Remembering our Anzacs
The City’s fascinating Local History Collection holds thousands of photographs and stories of our local Anzac veterans.
These images, a number of which are pictured below, tell of the spirit of the Anzacs – their endurance, courage, ingenuity, good humour and mateship. Their stories reveal the selflessness of everyday Western Australians who were called upon to serve their country in extraordinary circumstances.
South Perth Uglies lend a helping hand
The South Perth Ugly Men’s Voluntary Association or 'South Perth Uglies' as they were affectionately known were a group of enterprising and kind-hearted local lads, formed to raise funds and lend assistance to veterans and their families in the aftermath of the First World War.
The 'South Perth Uglies' were highly active, offering their time and skills to those in need. Here they are pictured after completing work on William Miller Kirk’s house, at 49 Arlington Avenue, South Perth.
It is thought that the name, the Ugly Men, is derived from an old fundraising tactic, where participants would purchase tickets allowing them to cast votes for the ugliest man in the district (considered to be an ironic honour). It is possible that the name is also a show of solidarity with wounded and disfigured men, who often referred to themselves as ‘Stumpies’ and ‘Wingies’.
Pictured below, South Perth Ugly Men’s Voluntary Association. Image courtesy of City of South Perth Local History Collection.
William Miller Kirk 2400
William Miller Kirk enlisted in the 11th Battalion on the 7th of May 1915. Born in Nottingham, UK, the 21 year old clerk was the son of William Willey Kirk, an officer of the Public Works Department and later a member of the Greenmount Road Board.
William arrived in Australia with his family in 1894, and at the outbreak of the war was living at 49 Arlington Avenue, South Perth, with his wife and young child.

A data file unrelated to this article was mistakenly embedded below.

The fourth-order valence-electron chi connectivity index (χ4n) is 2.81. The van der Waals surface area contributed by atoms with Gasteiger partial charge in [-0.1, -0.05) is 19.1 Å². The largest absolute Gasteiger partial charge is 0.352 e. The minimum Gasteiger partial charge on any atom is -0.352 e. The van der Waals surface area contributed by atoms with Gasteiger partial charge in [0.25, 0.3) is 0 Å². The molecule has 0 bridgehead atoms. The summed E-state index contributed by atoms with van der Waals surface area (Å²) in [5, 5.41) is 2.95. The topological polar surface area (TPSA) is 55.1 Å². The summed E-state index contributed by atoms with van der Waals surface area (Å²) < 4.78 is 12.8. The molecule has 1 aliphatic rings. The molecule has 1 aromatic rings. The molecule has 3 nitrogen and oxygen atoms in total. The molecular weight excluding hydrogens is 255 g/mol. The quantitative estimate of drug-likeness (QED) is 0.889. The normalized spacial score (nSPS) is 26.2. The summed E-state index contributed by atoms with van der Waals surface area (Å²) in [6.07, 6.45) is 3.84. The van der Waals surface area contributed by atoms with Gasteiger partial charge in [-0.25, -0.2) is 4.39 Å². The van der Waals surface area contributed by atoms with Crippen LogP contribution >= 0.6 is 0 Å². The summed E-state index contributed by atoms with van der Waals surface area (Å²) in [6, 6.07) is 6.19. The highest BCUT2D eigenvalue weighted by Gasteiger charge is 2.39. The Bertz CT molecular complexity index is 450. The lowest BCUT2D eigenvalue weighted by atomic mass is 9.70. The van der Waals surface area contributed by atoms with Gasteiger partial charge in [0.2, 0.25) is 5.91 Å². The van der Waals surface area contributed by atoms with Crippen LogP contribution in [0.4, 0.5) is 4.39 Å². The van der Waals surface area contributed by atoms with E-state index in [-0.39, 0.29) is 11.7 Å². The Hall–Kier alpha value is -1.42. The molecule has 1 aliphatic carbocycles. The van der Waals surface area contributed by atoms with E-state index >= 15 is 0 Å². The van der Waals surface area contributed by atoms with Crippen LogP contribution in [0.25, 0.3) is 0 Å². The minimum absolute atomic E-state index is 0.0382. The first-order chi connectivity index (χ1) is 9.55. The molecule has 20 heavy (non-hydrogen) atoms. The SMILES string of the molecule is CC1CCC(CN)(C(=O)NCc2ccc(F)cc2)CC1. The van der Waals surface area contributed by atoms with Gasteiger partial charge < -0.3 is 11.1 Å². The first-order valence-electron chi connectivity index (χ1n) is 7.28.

He was transferred to the 51st Battalion in February 1916 and saw action in France. He was severely wounded in September 1916 and evacuated to Southend on Sea.
He suffered a gunshot wound to his right wrist, fracturing the radius and ulna. His injuries resulted in near-complete paralysis of his right hand and he returned to Australia on the 'Ulysses' in November 1917.
As one of many disabled returned soldiers, William struggled to support his young family and the already dilapidated shack on Arlington Avenue deteriorated rapidly. The Kirk family was one of the first to be assisted by the newly-formed South Perth Ugly Men’s Voluntary Association.
The Ugly Men recorded and publicised their aid efforts:
Relief and assistance – seven cases in all have been attended to. Erection of a home for a returned wounded solider. The young man enlisted from South Perth and returned with a badly shattered right arm. He put all his war-time savings into purchasing necessary building materials and the South Perth Branch supplied the labor. 'South Perth Uglies' Daily News, 25 March 1919, 4.
In later life William was a keen local photographer, his photographs of Como Beach now form a valuable part of the City's Local History Collection. He died of natural causes in 1959.
Pictured below, William Miller Kirk. Image courtesy of the City of South Perth Local History Collection.
Commemorating the Armistice, 1930s style
While Remembrance Day on the 11th of November is a solemn occasion of commemoration and reflection, some veterans of the First World War were inclined to be a little more raucous and in their own annual rituals.
The photograph below, shows members of the South Perth RSL Sub-Branch at their 1931 ‘Smoke Social’ in the Swan Street Hall on 25 September 1931. The all-night party was a chance for the veterans to let off steam and simply have a good time. It featured performances, speeches and character skits, with musical accompaniment from the Whizz Bangs in costume as Chinese Labour Corps.
The theme was ‘Armistice Night in an Estaminet’ and the hall was decorated to resemble a bomb-damaged, French drinking establishment, complete with shell craters, a German spy and several rather manly looking “Mademoiselles.”
At the time The Western Mail reported that:
The estaminet was true to type, even to the shell hole, rafters and protruding timber, and through it a section of trenches with a village in the distance and the usual debris of war. The walls were covered with initials and there were a few drawings by diggers (for diggers). The round tables and the beer completed the effect, and South Perth’s ex-soldiers left for home about midnight convinced that once a year, anyway, it was possible to forget the frightful horrors of peace. 15 October 1931.